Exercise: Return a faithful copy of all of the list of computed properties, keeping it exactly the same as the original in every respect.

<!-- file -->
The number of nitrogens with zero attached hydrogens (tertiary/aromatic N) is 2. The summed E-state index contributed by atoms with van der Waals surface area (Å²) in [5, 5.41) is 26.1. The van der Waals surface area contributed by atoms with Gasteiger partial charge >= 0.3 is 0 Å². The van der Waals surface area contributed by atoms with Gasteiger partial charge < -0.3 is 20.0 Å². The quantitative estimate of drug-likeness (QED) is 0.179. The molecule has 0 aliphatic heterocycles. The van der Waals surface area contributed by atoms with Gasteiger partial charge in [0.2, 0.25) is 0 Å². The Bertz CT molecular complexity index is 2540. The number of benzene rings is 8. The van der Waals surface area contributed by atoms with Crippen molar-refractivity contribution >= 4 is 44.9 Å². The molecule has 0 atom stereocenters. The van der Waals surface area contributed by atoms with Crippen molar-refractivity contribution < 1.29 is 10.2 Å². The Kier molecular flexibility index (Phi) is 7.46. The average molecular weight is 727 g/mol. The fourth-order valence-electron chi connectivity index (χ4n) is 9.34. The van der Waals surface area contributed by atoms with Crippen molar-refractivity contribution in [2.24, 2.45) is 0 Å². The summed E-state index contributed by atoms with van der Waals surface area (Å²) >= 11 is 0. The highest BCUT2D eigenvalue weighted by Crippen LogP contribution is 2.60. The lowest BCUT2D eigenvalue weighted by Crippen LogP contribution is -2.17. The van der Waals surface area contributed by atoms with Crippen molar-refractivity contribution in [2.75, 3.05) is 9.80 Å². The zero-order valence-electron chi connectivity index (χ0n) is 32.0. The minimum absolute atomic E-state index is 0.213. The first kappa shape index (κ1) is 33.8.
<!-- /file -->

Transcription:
The number of nitrogens with zero attached hydrogens (tertiary/aromatic N) is 2. The summed E-state index contributed by atoms with van der Waals surface area (Å²) in [5, 5.41) is 26.1. The van der Waals surface area contributed by atoms with Gasteiger partial charge >= 0.3 is 0 Å². The van der Waals surface area contributed by atoms with Gasteiger partial charge < -0.3 is 20.0 Å². The quantitative estimate of drug-likeness (QED) is 0.179. The molecule has 0 aliphatic heterocycles. The van der Waals surface area contributed by atoms with Gasteiger partial charge in [0.2, 0.25) is 0 Å². The Bertz CT molecular complexity index is 2540. The number of benzene rings is 8. The van der Waals surface area contributed by atoms with Crippen molar-refractivity contribution >= 4 is 44.9 Å². The molecule has 0 atom stereocenters. The van der Waals surface area contributed by atoms with Crippen molar-refractivity contribution < 1.29 is 10.2 Å². The Kier molecular flexibility index (Phi) is 7.46. The average molecular weight is 727 g/mol. The fourth-order valence-electron chi connectivity index (χ4n) is 9.34. The van der Waals surface area contributed by atoms with Crippen molar-refractivity contribution in [2.24, 2.45) is 0 Å². The summed E-state index contributed by atoms with van der Waals surface area (Å²) >= 11 is 0. The highest BCUT2D eigenvalue weighted by Crippen LogP contribution is 2.60. The lowest BCUT2D eigenvalue weighted by Crippen LogP contribution is -2.17. The van der Waals surface area contributed by atoms with Crippen molar-refractivity contribution in [2.75, 3.05) is 9.80 Å². The zero-order valence-electron chi connectivity index (χ0n) is 32.0. The minimum absolute atomic E-state index is 0.213. The first kappa shape index (κ1) is 33.8.